Let’s divest from the false romance of a distant queen

Queen of England dead

The death of the Queen of England rocked the world, but as soon as the royal children started streaming into Balmoral, the world took note and predicted an outcome.

Photo credit: Andrew Matthews | Pool | AFP

The death of the Queen of England rocked the world, but as soon as the royal children started streaming into Balmoral, the world took note and predicted an outcome. It wasn’t the Covid that killed her, or the world wars she participated in – nope, at the end of the day, it was simply old age. About time too – at 96 years old, she lived way past the life expectancy of women in England, which is stated to be about 83.

The world also watched in shock as the Commonwealth countries of the world, and countries that Britain invaded, rejoiced in her passing – Irish football games were seen to be singing ‘Lizzie’s in a box’ at the matches, across their grandstands; Nigerian writers and lecturers were barred from Twitter and victimised by Jeff Bezos himself for saying she’s dead; Caribbean countries barely issued governmental apologies, instead choosing to remind the world that they’ve been trying to detach from this neo-colonialism for some time now.

Here, of course, our then president declared four days of mourning. To be honest, I’m not sure what the politics of the time entail – I suppose we must look like we are sad that the person responsible for bringing concentration camps modelled after Nazi Germany to Kenya is dead, even though we lost millions of Kenyans ourselves in the fight against that government. Even though, as we speak, right now, today, Kenyans, through the National Museums of Kenya, are still fighting to get our artefacts back from British museums, artefacts including but not limited to the head of Koitalel Arap Samoei, the Nandi chief who put up a brave resistance against the British, and was basically tricked into death by a lying British general who intimated a chance of a treaty.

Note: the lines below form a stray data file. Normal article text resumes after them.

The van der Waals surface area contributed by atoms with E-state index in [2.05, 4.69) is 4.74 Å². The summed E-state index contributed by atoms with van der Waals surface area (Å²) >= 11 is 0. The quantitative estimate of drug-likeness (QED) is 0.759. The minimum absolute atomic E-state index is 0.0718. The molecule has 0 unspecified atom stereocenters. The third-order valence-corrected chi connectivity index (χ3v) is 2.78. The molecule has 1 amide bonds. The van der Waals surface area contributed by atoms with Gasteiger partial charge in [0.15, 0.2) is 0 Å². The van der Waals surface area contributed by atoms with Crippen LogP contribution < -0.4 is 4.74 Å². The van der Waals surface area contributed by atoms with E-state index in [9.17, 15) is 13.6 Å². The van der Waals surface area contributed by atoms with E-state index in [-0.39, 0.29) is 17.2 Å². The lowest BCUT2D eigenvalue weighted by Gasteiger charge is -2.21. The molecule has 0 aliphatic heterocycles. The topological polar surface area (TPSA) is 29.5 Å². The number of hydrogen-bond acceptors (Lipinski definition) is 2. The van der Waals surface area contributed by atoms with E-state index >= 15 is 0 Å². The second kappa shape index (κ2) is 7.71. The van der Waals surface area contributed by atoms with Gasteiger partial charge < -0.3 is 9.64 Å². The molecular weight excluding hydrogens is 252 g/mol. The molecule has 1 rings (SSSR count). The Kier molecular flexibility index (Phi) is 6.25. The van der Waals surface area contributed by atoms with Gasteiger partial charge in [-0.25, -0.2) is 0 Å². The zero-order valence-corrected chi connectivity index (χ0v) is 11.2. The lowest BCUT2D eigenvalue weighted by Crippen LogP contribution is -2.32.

Widespread crimes

We must be sad and fly flags at half mast, regardless of the fact that the British army has been and continues to commit widespread crimes at their army bases and all over the country, without being prosecuted for them; families and veterans of the Mau Mau war, fighting against these British ancestors and their descendants, have been tirelessly suing for loss of life, negligence, wrongful death, the whole gamut of any rights that you can possibly have taken from a human being. But no – we must note – the Queen is dead. Ding dong, I say, the Queen is dead.

It reeks of a colonial hangover that is still so ardently present in all our diplomatic, political, and socioeconomic dealings. Kenya, and indeed, Africa, is still acting like we are not the next frontier. We act as if we are not where all the businesses are flocking to, as if we don’t have the youngest continental populations of the whole world. We still think that we are not the prize, which is why we are still pandering to nonsense like vaccine apartheid (when the Oxford vaccines that were researched and tested here were suddenly not valid for international travel), and mourning a monarchy that should have ended decades ago (who is it for and what are these taxes being used for in a country with an astronomical cost of living?).

At some point, perhaps in King Charles’ (!) reign, Kenya and its leaders will stop playing these sandbox games and take our place in an arena that has long since benefited from us playing small. Perhaps our new government – and theirs – will sense the change that is coming; through citizens, especially the youth, who don’t understand the need for these systems and ruling classes that currently exist, and will therefore abolish them for a new world order. There’s really only so far you can take the idea of a government paying for the court fees of a paedophilic heir. And maybe we, as Kenyans, will divest from the false romance of a distant queen, and lay this detrimental idea to rest, along with her body. Aluta Continua.